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On the same day in March 2020 that President Donald Trump declared the COVID-19 pandemic a national emergency, researchers at the Larry A. Green Center in Virginia launched an ongoing survey of COVID-19’s effects on primary care practices. Over the past 2 years, more than 36 000 survey responses from clinicians across the country have painted an alarming picture of a workforce that’s increasingly burned out, traumatized, anxious, and depressed. As Green Center codirector Rebecca S. Etz, PhD, summed up her survey’s findings in a recent interview with JAMA, “It’s been bad for primary care over the pandemic and it’s getting worse.”
Another national health care worker survey, the Coping With COVID study, found that burnout approached 50% in 2020 among 9266 physicians across medical disciplines. Last year’s survey results, which haven’t been published yet, are more dire still, according to study coauthor Mark Linzer, MD, a professor of medicine at the University of Minnesota whose research focuses on burnout. His takeaway: burnout has increased considerably as the pandemic has dragged on.
“It has been a very, very trying 2 years for the clinician workforce, and the health care workforce in general,” Linzer said in an interview. “Particularly over the last 6 months, I think people have really just needed to process what they’ve been through and have time to recuperate. But there really has not been time, given all the pent-up demand for care and the continuing pandemic and the Omicron surge.”
Meanwhile, Lotte Dyrbye, MD, MHPE, chief well-being officer for the University of Colorado School of Medicine, said that some physicians have had the opposite experience during the pandemic—too little work. “An important thing to realize is that how the pandemic has affected physicians is incredibly heterogeneous,” she said in an interview.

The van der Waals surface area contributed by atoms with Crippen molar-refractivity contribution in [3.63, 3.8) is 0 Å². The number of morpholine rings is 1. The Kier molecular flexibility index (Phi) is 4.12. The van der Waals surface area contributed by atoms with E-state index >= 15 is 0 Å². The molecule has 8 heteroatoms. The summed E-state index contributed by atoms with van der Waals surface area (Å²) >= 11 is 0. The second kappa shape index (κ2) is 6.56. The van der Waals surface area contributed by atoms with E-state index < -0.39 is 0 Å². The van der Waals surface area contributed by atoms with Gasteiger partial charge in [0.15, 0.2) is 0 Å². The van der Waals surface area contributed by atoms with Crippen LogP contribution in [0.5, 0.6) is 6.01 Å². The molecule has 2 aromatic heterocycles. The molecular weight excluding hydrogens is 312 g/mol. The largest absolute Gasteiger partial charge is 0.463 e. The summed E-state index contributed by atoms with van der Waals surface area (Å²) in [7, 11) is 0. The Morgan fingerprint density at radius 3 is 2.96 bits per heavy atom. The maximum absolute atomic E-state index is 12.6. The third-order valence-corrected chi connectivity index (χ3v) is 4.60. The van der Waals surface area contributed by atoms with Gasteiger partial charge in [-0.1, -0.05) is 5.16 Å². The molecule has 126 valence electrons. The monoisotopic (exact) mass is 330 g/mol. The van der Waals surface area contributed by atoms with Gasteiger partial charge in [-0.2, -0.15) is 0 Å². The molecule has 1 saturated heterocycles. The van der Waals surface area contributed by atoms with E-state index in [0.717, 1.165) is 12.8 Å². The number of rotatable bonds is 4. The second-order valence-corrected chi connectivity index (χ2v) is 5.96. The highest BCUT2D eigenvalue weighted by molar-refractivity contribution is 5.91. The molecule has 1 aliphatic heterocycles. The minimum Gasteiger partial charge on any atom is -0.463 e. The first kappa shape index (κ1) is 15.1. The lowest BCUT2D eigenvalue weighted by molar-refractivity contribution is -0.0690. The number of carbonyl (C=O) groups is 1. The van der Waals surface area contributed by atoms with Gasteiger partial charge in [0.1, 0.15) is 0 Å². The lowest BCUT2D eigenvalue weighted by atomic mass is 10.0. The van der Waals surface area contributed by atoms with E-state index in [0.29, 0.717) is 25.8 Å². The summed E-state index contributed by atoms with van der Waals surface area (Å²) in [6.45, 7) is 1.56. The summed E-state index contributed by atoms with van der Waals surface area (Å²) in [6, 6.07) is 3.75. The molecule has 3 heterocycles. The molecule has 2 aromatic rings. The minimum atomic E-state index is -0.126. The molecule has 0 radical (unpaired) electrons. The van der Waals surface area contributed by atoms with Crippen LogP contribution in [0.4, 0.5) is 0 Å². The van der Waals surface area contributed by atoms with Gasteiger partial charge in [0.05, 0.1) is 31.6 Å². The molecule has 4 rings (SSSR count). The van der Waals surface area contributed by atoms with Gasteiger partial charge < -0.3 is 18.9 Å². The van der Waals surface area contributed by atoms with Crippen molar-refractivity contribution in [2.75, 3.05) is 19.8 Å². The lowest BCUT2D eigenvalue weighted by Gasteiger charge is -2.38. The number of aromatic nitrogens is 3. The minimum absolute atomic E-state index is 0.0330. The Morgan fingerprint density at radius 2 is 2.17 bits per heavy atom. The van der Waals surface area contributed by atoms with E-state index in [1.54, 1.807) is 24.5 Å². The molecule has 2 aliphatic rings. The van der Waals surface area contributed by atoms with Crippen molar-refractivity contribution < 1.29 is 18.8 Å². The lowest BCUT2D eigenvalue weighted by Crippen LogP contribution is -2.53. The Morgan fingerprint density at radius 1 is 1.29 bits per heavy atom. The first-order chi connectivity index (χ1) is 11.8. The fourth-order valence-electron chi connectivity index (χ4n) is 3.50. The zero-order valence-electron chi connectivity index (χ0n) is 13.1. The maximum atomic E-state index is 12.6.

Many medical specialties saw the workload decrease in the pandemic’s first year and even during subsequent surges, when demand for non–COVID-19–related visits and elective procedures evaporated. Some practices watched their business and finances dry up.
Experts warn that the COVID-19 pandemic, now entering its third year, has pushed an already fragile workforce to the brink. For many clinicians the workplace challenges—ranging from high stress and burnout to understaffing and reduced income, often in combination—have become insurmountable.
Worsening staffing issues are now the biggest stressor for clinicians. Health care worker shortages, especially in rural and otherwise underserved areas of the country, have reached critical and unsustainable levels, according to the National Institute for Occupational Safety and Health (NIOSH).
“The evidence shows that health workers have been leaving the workforce at an alarming rate over the past 2 years,” Thomas R. Cunningham, PhD, a senior behavioral scientist at NIOSH, wrote in a statement emailed to JAMA.
In the absence of national data, Etz says the Green Center data point to a meaningful reduction in the primary care workforce during the pandemic. In the February 2022 survey, 62% of 847 clinicians had personal knowledge of other primary care clinicians who retired early or quit during the pandemic and 29% knew of practices that had closed up shop. That’s on top of a preexisting shortage of general and family medicine physicians. “I think we have a platform that is collapsed, and we haven’t recognized it yet,” Etz said.